Reblogged from The Enchanted Forest
Tags: divergent

“I want to know about you. I think that’s only fair.” His eyes are alight with curiosity. Where’s he going with this? He places his elbows on the arms of the chair and steeples his fingers in front of his mouth. His mouth is very … distracting. I swallow. “There’s not much to know.”

Reblogged from hearts and flowers
Reblogged from ugly ☆

"This film was, in a lot ways, a gift from the directors I’ve been working with over the last few years. I’ve gone between acting in films completely based in reality with Derek Cianfrance to the fevered dreams of Nicolas Winding Refn. I think I’ve vacillated between these two extremes because my own sensibilities as a filmmaker lay somewhere in-between.
It’s not until I had the opportunity to work on The Ides of March that I was introduced to Detroit, a place that is currently living on the border of those two realities. Although I was only there for a few days I couldn’t help but be affected by the city. It was on the verge of declaring bankruptcy. There were forty miles of abandoned neighborhoods and, within pockets of those neighborhoods, there were parents trying to raise their children on streets where houses were being burned and torn down around them. Detroit was the birthplace of the Model T, Motown and the middle class. It was, at one time, a postcard for the American Dream but now, for the families in these neighborhoods, the dream has become a nightmare.
Having said that, there is still a lot of hope there. There is something very inspiring about the consciousness in Detroit. What it once was and will be again is still very much alive. I knew I had to make something there. I kept returning over the following year, trying to document some of these neighborhoods before they were torn down or destroyed and I began to think of a story that took place not in Detroit, but in Lost River, an imagined city with an imagined past. As the elements of the story began to emerge; a family losing their home, a mysterious secret beneath the surface, I drew from the 80’s family fantasy films that I grew up with and filtered them through the sensibilities about film I’ve acquired since. With that, Lost River began to take shape for me in the form of a dark fairy tale with the city itself as the damsel in distress and the characters as broken pieces of a dream, trying to put themselves back together.” - Ryan Gosling.

"This film was, in a lot ways, a gift from the directors I’ve been working with over the last few years. I’ve gone between acting in films completely based in reality with Derek Cianfrance to the fevered dreams of Nicolas Winding Refn. I think I’ve vacillated between these two extremes because my own sensibilities as a filmmaker lay somewhere in-between.

It’s not until I had the opportunity to work on The Ides of March that I was introduced to Detroit, a place that is currently living on the border of those two realities. Although I was only there for a few days I couldn’t help but be affected by the city. It was on the verge of declaring bankruptcy. There were forty miles of abandoned neighborhoods and, within pockets of those neighborhoods, there were parents trying to raise their children on streets where houses were being burned and torn down around them. Detroit was the birthplace of the Model T, Motown and the middle class. It was, at one time, a postcard for the American Dream but now, for the families in these neighborhoods, the dream has become a nightmare.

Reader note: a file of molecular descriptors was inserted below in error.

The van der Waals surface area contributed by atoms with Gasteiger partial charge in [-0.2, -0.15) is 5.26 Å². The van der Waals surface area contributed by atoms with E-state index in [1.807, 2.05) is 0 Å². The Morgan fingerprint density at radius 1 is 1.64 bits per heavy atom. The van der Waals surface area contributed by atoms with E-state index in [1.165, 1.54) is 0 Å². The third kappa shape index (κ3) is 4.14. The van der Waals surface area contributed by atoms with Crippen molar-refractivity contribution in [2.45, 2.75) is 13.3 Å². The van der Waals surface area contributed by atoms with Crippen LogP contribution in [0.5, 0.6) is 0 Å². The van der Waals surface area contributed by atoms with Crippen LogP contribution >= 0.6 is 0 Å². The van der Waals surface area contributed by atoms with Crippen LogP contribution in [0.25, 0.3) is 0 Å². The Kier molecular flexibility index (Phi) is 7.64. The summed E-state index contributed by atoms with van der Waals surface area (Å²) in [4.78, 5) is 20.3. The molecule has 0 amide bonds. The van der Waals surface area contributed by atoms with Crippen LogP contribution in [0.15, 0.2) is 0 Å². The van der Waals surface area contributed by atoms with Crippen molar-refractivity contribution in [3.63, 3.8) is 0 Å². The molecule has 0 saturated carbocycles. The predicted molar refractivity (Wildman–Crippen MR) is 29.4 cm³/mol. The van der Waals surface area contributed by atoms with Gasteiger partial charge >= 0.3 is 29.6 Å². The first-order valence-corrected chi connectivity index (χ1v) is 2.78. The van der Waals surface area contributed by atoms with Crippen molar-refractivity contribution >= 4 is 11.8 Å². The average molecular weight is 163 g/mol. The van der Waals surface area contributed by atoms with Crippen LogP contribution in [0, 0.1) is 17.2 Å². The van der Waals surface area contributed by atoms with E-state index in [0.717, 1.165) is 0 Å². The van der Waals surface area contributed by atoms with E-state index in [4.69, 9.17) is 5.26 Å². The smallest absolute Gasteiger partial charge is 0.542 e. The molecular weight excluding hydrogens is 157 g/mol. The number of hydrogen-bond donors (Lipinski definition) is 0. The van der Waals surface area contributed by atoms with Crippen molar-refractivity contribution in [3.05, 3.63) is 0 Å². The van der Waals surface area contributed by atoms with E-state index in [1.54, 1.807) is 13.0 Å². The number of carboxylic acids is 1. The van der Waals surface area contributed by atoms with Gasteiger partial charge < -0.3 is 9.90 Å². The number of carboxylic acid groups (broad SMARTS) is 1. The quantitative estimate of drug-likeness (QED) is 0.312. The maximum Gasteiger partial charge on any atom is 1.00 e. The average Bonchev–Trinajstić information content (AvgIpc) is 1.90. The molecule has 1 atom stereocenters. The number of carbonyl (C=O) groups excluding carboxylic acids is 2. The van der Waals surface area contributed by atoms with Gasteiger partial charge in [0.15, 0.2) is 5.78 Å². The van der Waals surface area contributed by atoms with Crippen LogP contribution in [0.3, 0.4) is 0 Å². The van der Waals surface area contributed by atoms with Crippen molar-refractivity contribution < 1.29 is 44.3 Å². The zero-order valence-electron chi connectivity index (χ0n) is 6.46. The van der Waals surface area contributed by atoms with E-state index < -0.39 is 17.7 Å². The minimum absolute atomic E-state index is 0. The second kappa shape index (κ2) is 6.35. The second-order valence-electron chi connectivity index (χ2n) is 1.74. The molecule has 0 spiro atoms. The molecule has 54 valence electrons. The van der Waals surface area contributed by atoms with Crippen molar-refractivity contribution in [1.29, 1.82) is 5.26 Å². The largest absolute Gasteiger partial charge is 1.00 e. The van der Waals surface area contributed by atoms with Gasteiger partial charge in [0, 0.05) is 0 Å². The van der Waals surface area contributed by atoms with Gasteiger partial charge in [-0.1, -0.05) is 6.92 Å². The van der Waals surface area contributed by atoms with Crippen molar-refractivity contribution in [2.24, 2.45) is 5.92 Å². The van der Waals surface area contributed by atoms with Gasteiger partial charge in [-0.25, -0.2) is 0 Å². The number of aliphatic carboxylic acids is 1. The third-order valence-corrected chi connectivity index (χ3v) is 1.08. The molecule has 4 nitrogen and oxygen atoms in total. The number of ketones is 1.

Having said that, there is still a lot of hope there. There is something very inspiring about the consciousness in Detroit. What it once was and will be again is still very much alive. I knew I had to make something there. I kept returning over the following year, trying to document some of these neighborhoods before they were torn down or destroyed and I began to think of a story that took place not in Detroit, but in Lost River, an imagined city with an imagined past. As the elements of the story began to emerge; a family losing their home, a mysterious secret beneath the surface, I drew from the 80’s family fantasy films that I grew up with and filtered them through the sensibilities about film I’ve acquired since. With that, Lost River began to take shape for me in the form of a dark fairy tale with the city itself as the damsel in distress and the characters as broken pieces of a dream, trying to put themselves back together.” - Ryan Gosling.

Reblogged from rest my chemistry
kissingeverysinglenight:

bl-ossomed:

When I met Johnny, I was pure virgin. He changed that. He was my first everything. My first real kiss. My first real boyfriend. My first fiancé. The first guy I had sex with. So he’ll always be in my heart. Forever. Kind of funny that word.” - Winona Ryder

kissingeverysinglenight:

bl-ossomed:

When I met Johnny, I was pure virgin. He changed that. He was my first everything. My first real kiss. My first real boyfriend. My first fiancé. The first guy I had sex with. So he’ll always be in my heart. Forever. Kind of funny that word.” - Winona Ryder

Reblogged from Always
Reblogged from Always

an accurate representation of my social skills

Thor The Dark World - Commentary by Tom Hiddleston

Reblogged from Always

calamity-cain:

geekishchic:

This is how you know they’re actually brothers.

this is my favourite scene in the movie i’m not even kidding

smilelikeyouneedit:

I don’t care what anyone says this is one of the best animated hugs of all time

smilelikeyouneedit:

I don’t care what anyone says this is one of the best animated hugs of all time

Reblogged from Always
Reblogged from Always
Reblogged from Always
cocogreenwood:

The fact that this happened >

cocogreenwood:

The fact that this happened >

Reblogged from Witty is Pretty